• What theme(s) may there be about the circumstances, subject matter, person and other possible variables – when you tend to blame?
  • What else occurs to you as you consider these questions?
  • What insights do you have?

#interpersonalconflict
#conflict
#coaching
#conflictcoaching
#conflictmanagementcoaching
#conflictmanagement
#disputeresolution

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WILL YOU OR THE CONFLICT BE SOMETHING YOU’LL LAUGHT AT SOME DAY?

It’s somewhat counterintuitive to think and say we actually laugh at our interpersonal disputes! But, in my work as a conflict management coach, I have heard some clients who end up laughing – mostly at themselves – regarding their disputes. It might be things like their reactions and ways they lost their sense of humour about the differences between them and the other person. They even laugh at how the conflict got so out of hand and away from them; some say have said something to the effect that the child in them – who couldn’t get their way – appeared in their conflict.

When clients lighten up and even laugh during conflict coaching it’s typically when they are deconstructing their conflicts and gaining increased perspectives on the dynamic and their part in it. At these times they come to realize various things about themselves as they stand back from what occurred. Some of those things might humorously embarrass them, and they find some of their antics to be laughable on reflection. In some other cases – conflicts between life partners, siblings, and friends – clients have reported (on follow up) that they have laughed with the other person about what occurred – their assumptions, their sassiness, their infantile ways of coping. Those and other sorts of reflections on incidents that went off the rails can strike us as humorous as we look back. (Of course, not all conflicts present things to laugh at in any way.)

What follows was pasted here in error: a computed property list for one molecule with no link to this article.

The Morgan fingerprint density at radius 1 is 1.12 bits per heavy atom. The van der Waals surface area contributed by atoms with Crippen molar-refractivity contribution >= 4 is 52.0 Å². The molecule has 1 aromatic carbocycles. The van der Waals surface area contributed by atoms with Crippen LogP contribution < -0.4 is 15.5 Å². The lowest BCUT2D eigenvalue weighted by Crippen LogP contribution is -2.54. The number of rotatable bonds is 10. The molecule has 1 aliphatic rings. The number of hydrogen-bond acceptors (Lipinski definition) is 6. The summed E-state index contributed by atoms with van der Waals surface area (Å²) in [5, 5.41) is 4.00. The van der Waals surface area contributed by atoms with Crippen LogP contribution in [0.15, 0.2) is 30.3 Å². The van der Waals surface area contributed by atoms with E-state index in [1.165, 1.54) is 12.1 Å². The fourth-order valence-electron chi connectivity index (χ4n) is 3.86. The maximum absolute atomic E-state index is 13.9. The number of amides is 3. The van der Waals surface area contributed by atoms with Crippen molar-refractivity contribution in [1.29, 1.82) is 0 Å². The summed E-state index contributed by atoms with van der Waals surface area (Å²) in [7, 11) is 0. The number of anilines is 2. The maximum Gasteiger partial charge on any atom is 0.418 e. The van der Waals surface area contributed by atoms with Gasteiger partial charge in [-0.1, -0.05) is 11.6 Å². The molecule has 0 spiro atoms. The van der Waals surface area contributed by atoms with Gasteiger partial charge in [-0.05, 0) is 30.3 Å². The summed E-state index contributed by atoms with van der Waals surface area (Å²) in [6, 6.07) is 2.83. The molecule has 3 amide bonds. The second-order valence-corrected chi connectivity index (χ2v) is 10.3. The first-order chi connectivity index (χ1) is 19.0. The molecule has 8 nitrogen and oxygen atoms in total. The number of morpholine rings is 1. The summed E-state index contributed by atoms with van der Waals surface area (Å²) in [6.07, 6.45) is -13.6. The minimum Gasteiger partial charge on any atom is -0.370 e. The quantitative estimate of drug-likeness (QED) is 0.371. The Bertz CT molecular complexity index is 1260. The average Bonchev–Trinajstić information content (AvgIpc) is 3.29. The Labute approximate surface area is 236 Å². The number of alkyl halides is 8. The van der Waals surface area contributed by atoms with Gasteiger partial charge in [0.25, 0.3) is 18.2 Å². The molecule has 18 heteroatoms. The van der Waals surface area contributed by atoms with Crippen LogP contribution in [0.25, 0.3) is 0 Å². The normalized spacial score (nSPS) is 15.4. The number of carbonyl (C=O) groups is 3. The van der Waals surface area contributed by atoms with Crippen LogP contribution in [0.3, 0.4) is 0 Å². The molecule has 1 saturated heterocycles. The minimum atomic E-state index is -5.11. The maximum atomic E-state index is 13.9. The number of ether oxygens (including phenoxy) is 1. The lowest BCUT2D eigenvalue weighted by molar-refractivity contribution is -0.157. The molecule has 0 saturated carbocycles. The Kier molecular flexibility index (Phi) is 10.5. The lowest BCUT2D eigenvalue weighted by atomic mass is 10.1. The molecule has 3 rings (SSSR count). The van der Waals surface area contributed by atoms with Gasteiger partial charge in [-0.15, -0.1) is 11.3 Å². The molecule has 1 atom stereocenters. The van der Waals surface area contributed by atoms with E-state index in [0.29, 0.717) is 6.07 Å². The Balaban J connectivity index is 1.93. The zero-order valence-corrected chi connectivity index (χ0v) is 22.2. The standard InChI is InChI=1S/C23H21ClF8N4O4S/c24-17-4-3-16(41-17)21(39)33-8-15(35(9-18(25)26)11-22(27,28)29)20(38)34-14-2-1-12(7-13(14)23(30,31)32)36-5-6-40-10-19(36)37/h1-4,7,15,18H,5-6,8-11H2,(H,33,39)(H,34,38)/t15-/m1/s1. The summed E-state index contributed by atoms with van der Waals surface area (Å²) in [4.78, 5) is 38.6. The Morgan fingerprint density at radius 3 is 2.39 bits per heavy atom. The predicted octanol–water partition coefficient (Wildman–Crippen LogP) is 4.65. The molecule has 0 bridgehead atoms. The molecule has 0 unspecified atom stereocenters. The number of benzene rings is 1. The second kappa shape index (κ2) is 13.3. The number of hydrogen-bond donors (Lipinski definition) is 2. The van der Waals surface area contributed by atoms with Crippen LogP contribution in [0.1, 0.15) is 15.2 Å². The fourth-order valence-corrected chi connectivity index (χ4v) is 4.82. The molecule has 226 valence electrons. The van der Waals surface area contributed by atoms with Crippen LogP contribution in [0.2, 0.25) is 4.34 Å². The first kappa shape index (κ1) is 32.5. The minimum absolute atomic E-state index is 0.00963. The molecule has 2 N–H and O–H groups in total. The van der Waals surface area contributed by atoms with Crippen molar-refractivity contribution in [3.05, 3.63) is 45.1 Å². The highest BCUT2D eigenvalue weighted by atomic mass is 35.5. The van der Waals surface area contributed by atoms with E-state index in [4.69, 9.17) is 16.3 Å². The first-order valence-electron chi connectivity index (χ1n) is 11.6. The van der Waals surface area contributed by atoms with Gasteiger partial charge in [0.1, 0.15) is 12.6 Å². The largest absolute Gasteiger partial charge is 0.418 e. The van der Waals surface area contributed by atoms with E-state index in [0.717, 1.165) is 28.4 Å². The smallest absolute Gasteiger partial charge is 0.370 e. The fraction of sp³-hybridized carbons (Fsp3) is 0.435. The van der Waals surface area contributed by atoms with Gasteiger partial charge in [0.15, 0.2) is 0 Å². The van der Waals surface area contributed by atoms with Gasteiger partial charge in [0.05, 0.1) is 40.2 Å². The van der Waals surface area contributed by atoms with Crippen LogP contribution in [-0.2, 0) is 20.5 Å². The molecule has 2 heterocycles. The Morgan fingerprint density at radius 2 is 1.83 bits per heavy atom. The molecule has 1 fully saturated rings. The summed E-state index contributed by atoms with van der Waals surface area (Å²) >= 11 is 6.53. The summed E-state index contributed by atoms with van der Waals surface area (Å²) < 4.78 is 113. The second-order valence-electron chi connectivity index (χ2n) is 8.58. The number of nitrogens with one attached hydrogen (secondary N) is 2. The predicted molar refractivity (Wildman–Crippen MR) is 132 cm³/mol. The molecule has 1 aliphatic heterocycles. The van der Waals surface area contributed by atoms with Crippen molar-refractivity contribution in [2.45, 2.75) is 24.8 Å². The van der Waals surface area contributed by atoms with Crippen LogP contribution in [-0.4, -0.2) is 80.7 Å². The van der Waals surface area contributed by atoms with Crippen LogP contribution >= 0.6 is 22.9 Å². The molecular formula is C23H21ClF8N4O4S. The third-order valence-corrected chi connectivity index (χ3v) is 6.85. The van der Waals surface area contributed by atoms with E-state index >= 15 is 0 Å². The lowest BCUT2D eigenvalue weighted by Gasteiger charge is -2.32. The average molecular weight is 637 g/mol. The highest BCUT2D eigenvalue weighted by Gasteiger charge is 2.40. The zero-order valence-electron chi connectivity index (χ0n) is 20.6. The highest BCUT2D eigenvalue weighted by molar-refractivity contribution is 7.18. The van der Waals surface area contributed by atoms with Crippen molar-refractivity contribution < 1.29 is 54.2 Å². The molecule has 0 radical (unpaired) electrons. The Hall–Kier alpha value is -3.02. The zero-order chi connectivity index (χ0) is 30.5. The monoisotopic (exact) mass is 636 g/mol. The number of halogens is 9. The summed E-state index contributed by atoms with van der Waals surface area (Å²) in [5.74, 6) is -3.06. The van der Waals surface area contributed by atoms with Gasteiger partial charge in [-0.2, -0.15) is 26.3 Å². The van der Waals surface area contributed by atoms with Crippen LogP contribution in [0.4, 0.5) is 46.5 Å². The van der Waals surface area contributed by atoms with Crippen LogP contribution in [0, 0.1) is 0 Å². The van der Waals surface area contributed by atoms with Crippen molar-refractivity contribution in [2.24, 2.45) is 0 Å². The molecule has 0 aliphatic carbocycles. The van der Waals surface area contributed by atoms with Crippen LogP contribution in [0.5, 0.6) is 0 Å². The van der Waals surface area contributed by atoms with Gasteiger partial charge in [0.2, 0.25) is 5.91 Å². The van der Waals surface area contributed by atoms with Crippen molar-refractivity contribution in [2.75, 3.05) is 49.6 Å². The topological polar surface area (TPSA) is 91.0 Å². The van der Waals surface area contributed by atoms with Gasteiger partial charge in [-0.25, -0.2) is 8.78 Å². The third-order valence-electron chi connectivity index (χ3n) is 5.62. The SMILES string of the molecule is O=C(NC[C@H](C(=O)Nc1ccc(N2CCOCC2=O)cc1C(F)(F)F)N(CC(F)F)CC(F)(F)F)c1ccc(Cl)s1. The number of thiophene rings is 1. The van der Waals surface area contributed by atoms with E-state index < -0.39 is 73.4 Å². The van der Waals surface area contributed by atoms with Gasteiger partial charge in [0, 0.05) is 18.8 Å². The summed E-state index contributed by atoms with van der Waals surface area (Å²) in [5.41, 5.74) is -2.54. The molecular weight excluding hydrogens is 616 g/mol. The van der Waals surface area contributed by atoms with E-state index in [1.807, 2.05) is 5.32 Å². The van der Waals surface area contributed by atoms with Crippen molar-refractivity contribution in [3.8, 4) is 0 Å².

This week’s Conflict Mastery Quest(ions) blog invites you to consider a conflict and/or your part in it that you think you’d laugh at someday or, at least, would like to.

  • What is the situation? How did it resolve if it did? If the conflict didn’t resolve why not?
  • What did you say or do that contributed to the dissension?
  • When you consider that dispute what did you say or do that you might now consider laughable?
  • What, if anything, about the issues you two were disputing would you consider something to laugh at?
  • What might the other person consider as something to laugh at regarding the dispute between you?
  • If a good friend was watching or listening to you during the conflict, about what might they tease you regarding how you acted or reacted?
  • As you look back then, what different reaction might have resulted in a better outcome?